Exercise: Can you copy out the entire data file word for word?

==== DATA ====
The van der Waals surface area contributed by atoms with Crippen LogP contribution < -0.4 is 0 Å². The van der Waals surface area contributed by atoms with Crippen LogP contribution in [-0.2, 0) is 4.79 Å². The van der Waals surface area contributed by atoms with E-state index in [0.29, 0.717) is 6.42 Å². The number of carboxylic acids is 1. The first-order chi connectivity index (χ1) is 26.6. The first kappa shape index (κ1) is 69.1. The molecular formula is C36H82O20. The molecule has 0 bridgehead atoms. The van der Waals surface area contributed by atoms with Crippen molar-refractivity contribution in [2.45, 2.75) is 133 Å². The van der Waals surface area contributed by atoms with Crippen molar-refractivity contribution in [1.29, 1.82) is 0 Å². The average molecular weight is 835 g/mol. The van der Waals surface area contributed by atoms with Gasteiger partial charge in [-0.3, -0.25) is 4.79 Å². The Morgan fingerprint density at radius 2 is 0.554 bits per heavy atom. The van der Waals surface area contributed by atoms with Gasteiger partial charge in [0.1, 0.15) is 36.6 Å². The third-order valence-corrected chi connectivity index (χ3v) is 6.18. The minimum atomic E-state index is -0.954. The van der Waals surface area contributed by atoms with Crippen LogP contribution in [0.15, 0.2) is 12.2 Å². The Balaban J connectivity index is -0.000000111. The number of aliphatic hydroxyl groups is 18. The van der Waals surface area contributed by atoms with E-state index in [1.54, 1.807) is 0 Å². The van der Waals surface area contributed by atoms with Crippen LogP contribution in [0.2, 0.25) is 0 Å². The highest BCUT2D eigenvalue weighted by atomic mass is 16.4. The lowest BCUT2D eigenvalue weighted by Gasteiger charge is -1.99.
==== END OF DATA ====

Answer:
The van der Waals surface area contributed by atoms with Crippen LogP contribution < -0.4 is 0 Å². The van der Waals surface area contributed by atoms with Crippen LogP contribution in [-0.2, 0) is 4.79 Å². The van der Waals surface area contributed by atoms with E-state index in [0.29, 0.717) is 6.42 Å². The number of carboxylic acids is 1. The first-order chi connectivity index (χ1) is 26.6. The first kappa shape index (κ1) is 69.1. The molecular formula is C36H82O20. The molecule has 0 bridgehead atoms. The van der Waals surface area contributed by atoms with Crippen molar-refractivity contribution in [2.45, 2.75) is 133 Å². The van der Waals surface area contributed by atoms with Crippen molar-refractivity contribution in [1.29, 1.82) is 0 Å². The average molecular weight is 835 g/mol. The van der Waals surface area contributed by atoms with Gasteiger partial charge in [-0.3, -0.25) is 4.79 Å². The Morgan fingerprint density at radius 2 is 0.554 bits per heavy atom. The van der Waals surface area contributed by atoms with Gasteiger partial charge in [0.1, 0.15) is 36.6 Å². The third-order valence-corrected chi connectivity index (χ3v) is 6.18. The minimum atomic E-state index is -0.954. The van der Waals surface area contributed by atoms with Crippen LogP contribution in [0.15, 0.2) is 12.2 Å². The Balaban J connectivity index is -0.000000111. The number of aliphatic hydroxyl groups is 18. The van der Waals surface area contributed by atoms with E-state index in [1.54, 1.807) is 0 Å². The van der Waals surface area contributed by atoms with Crippen LogP contribution in [0.2, 0.25) is 0 Å². The highest BCUT2D eigenvalue weighted by atomic mass is 16.4. The lowest BCUT2D eigenvalue weighted by Gasteiger charge is -1.99.